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  1. #1
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    Pairs Skating question.

    Ok...I was wondering if anyone here could answer this question. As I read somewhere that Pairs Skating (along with other Disciplines) is indeed done on Ships that as we know DO have Skating Shows...That much I do know. But does anyone happen to know how it is even possible to do Pairs on a Ship? As I would think that even really well trained Pairs Skaters with a lot of pratice would find it hard to do a Throw-Twist,etc. without being knocked off course by the movement of a Ship. Can anyone answer this. Thanks.

  2. #2
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    I have never been on a cruise ship, but I believe the rinks are very small. They probably don't attempt those elements like throws, twists and jumps. A lot of skaters don't when the rinks are small, regardless of whether they're on a ship or on land. They probably stick to things like lifts and adagio moves (meaning headbangers or death spiral that come off the ice).

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    Quote Originally Posted by Cherub721 View Post
    I have never been on a cruise ship, but I believe the rinks are very small. They probably don't attempt those elements like throws, twists and jumps. A lot of skaters don't when the rinks are small, regardless of whether they're on a ship or on land. They probably stick to things like lifts and adagio moves (meaning headbangers or death spiral that come off the ice).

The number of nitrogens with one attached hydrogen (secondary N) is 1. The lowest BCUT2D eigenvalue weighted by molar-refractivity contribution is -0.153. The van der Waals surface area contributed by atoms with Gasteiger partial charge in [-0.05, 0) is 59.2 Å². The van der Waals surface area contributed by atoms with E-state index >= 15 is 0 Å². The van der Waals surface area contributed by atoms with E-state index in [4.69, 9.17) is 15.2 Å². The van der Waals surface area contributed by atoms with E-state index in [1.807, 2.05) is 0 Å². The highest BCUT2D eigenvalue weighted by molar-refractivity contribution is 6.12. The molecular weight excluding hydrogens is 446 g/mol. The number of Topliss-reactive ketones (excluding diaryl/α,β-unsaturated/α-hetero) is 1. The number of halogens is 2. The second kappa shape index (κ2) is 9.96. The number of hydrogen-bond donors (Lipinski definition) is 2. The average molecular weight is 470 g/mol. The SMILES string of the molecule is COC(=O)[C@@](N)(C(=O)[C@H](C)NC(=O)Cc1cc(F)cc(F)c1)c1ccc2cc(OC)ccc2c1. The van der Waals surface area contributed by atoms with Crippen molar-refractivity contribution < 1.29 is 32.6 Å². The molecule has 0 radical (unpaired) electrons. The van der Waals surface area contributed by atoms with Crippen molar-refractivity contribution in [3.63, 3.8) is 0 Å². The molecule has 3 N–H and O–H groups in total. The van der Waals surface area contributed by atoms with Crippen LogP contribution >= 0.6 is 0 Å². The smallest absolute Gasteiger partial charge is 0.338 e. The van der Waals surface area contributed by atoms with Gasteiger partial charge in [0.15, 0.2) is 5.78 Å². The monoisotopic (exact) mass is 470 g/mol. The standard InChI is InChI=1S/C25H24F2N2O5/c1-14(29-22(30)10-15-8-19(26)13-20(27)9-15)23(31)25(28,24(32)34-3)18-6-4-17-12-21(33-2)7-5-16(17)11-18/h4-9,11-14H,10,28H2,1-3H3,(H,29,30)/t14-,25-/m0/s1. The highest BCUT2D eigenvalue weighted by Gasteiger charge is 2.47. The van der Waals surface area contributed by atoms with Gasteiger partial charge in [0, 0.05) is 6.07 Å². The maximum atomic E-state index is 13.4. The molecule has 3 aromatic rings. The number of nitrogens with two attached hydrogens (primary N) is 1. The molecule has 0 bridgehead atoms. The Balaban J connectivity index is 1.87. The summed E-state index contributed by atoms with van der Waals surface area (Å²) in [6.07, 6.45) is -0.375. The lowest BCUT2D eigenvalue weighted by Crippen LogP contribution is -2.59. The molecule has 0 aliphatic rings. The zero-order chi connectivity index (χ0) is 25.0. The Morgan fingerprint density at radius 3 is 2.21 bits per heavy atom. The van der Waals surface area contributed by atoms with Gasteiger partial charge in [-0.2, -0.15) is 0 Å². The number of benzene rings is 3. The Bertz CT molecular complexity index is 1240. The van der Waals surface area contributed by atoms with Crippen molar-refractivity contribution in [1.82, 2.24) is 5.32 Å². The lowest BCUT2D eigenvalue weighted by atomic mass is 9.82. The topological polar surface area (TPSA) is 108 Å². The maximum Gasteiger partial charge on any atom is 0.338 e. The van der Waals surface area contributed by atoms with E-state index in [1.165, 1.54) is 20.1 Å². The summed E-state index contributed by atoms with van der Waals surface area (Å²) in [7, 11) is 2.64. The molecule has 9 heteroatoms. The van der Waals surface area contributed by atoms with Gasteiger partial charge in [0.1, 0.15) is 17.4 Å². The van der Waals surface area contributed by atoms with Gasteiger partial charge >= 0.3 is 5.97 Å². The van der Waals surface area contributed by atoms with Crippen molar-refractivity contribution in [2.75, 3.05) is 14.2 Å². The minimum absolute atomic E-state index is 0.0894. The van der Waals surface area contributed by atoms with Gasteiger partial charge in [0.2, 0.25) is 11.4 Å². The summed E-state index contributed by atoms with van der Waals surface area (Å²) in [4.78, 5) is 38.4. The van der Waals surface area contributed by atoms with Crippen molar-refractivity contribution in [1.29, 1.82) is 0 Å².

That sounds like it would make sense Cherub. Do we know if it's just SHOWS Skaters do aboard Ship? Or is it possible to do a whole Competition? I ask that because I would think the rules of Competition (the moves you need to do to get higher marks or first place) would have to be accommidated for a moving object to make it fair.

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    It's just show skating, not competitions.

    And the bigger cruise ships with ice rinks have stabilizers in the hull, so the ship is not rocking back and forth as much as you would expect.
    You should never write words with numbers. Unless you're seven. Or your name is Prince. - "Weird Al" Yankovic, "Word Crimes"

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    Oh,so they turn the staberlizers on down in the Hull to keep a Ship steady when doing Skating Shows so all that can't happen,right?

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    Yes, they do throws and jumps, it is small but they can still do great programs. One RC ship even allowed for open skating in you signed up.

  7. #7

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    The stabilizers are usually turned on most of the time, not just during the skating shows. Especially when the ship is in open water, away from the shore. The crew don't want people getting seasick from the ship rocking too much, and there are lots of other things going on in the ship (e.g. preparing hot food in the kitchen) where it's better for everything to be as stable as possible.

    One of the skaters in my club has been in a skating show on a cruise ship, and she says that even when the ship does rock during a show, the ice shifts from side to side so slowly that you can easily adjust to it. But she did say that jumps feel extra high and exciting if the side of the ice you are landing on is slanting downward as you land

    She also says that if the sea is really churning or stormy, the skating show will be postponed or rescheduled if the crew thinks the movement of the ice surface might be unsafe for the skaters.
    You should never write words with numbers. Unless you're seven. Or your name is Prince. - "Weird Al" Yankovic, "Word Crimes"

  8. #8
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    Quote Originally Posted by overedge View Post